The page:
Confederate statues remain part of Ohio Civil War landmark
MARBLEHEAD — Rain slices down the bayonet of the bronze Confederate soldier guarding the entrance to a Civil War cemetery on Sandusky Bay where some 267 Rebel officers and soldiers are buried.
The 19-foot-tall statue that has been dubbed “The Lookout” for his gaze out over the water, was erected in 1910 by the United Daughters of the Confederacy as a memorial to the fallen soldiers.
But that gaze may be tinged with concern in light of recent actions in New Orleans to remove four statues relating to the Confederacy and the aftermath of the Civil War, according to the Cleveland Plain Dealer.
One statue, the “Battle at Liberty Place” obelisk, commemorated an attack by a white supremacist group on the U.S. Custom House in New Orleans in 1874 that killed seven city police officers.
The other three statues honored Confederate leaders Jefferson Davis, president, and Generals Robert E. Lee and P.G.T. Beauregard.
The New Orleans City Council had the statues declared public nuisances, and Mayor Mitch Landrieu said they “celebrated a fictional, sanitized Confederacy, ignoring the death, ignoring the enslaved, ignoring the terror that it actually stood for.
“This is about showing the whole world that we as a city and as a people are able to acknowledge, understand, reconcile — and most importantly — choose a better future,” Landrieu added in a statement.
“We can remember these divisive chapters in our history in a museum or other facility where they can be put in context — and that’s where these statues belong.”
Alabama lawmakers, however, recently approved sweeping protections for Confederate monuments, names and other historic memorials, prohibiting “the relocation, removal, alteration, renaming or other disturbance of any architecturally significant building, memorial building, memorial street or monument” that has stood on public property for 40 or more years.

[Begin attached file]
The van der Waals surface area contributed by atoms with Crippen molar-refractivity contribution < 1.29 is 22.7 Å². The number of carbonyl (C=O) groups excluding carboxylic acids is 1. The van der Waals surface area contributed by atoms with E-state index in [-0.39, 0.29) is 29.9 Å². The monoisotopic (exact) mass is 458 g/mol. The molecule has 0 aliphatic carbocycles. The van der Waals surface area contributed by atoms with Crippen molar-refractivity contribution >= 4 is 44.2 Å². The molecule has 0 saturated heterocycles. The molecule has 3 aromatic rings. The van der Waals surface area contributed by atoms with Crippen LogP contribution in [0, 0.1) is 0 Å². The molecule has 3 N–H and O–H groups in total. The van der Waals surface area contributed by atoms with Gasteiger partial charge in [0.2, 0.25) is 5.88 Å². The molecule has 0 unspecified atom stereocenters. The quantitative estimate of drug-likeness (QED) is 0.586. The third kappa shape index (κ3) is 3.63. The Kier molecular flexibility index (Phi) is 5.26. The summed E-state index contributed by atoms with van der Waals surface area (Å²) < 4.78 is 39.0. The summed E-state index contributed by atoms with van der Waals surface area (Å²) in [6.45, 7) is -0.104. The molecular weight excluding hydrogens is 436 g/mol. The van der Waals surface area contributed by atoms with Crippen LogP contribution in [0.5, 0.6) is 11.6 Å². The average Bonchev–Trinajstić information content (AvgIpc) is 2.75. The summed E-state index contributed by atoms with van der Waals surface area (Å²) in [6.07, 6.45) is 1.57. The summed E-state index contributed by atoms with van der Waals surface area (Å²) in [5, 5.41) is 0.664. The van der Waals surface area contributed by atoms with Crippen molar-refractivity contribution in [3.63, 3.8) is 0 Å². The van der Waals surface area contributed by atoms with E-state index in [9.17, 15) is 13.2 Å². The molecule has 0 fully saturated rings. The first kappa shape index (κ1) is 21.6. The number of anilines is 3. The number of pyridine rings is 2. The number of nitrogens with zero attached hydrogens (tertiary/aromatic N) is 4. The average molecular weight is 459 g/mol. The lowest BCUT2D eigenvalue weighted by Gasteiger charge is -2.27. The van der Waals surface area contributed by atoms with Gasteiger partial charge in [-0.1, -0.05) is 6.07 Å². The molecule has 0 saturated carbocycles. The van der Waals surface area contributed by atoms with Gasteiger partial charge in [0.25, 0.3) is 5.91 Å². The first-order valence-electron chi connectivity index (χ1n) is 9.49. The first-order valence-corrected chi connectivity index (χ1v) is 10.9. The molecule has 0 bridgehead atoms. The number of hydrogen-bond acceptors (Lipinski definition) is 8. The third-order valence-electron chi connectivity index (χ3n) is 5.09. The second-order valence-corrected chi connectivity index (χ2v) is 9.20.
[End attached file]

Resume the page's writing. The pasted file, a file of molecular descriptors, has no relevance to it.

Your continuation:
Ohio, which contributed more than 300,000 soldiers for the Union during the Civil War, has about 300 monuments dedicated to that war. Fewer than a half dozen represent the Confederacy.
These include a bronze plaque in memory of Robert E. Lee, erected in 1928 by the United Daughters of the Confederacy at Old Dixie Highway and Hamilton-Middleton Road in Franklin, Warren County.
Two of the largest monuments are located at cemeteries for former prison camps that held Confederate POWs — at Johnson’s Island, near Sandusky, and Camp Chase in Columbus.
Both cemeteries are owned by the federal government, and are currently maintained by the Department of Veterans Affairs, National Cemetery Administration.
The Camp Chase prison held about 8,000 prisoners at its peak in 1864. Diseases including smallpox, typhus and pneumonia killed nearly eight percent of the prison population.
After the war, the prison cemetery fell into disrepair until a former Union soldier who had moved to Columbus began restoration efforts in 1893.
A large boulder was placed in the center of the cemetery, bearing the inscription, “2260 Confederate Soldiers of the war 1861-1865 buried in this enclosure.”
In 1902 a stone arch, inscribed “AMERICANS,” was added over the boulder. The arch was topped by a zinc sculpture of a Confederate soldier at parade rest.
The Johnson’s Island prison opened in 1861 as the first facility to be constructed by the Union solely for imprisoning Confederates — mostly officers and a small number of enlisted men.
At its peak, the 16-acre prison held 3,200 Confederates. But as with Camp Chase, disease and illness steadily thinned their ranks, and the dead were buried on the pastoral island in what became known as the Confederate Stockade Cemetery.
In 1904 the prison site was purchased by the United Daughters of the Confederacy. The group donated it to the U.S. government in 1932, and the Johnson’s Island Civil War Prison site was designated as a National Historic Landmark in 1990.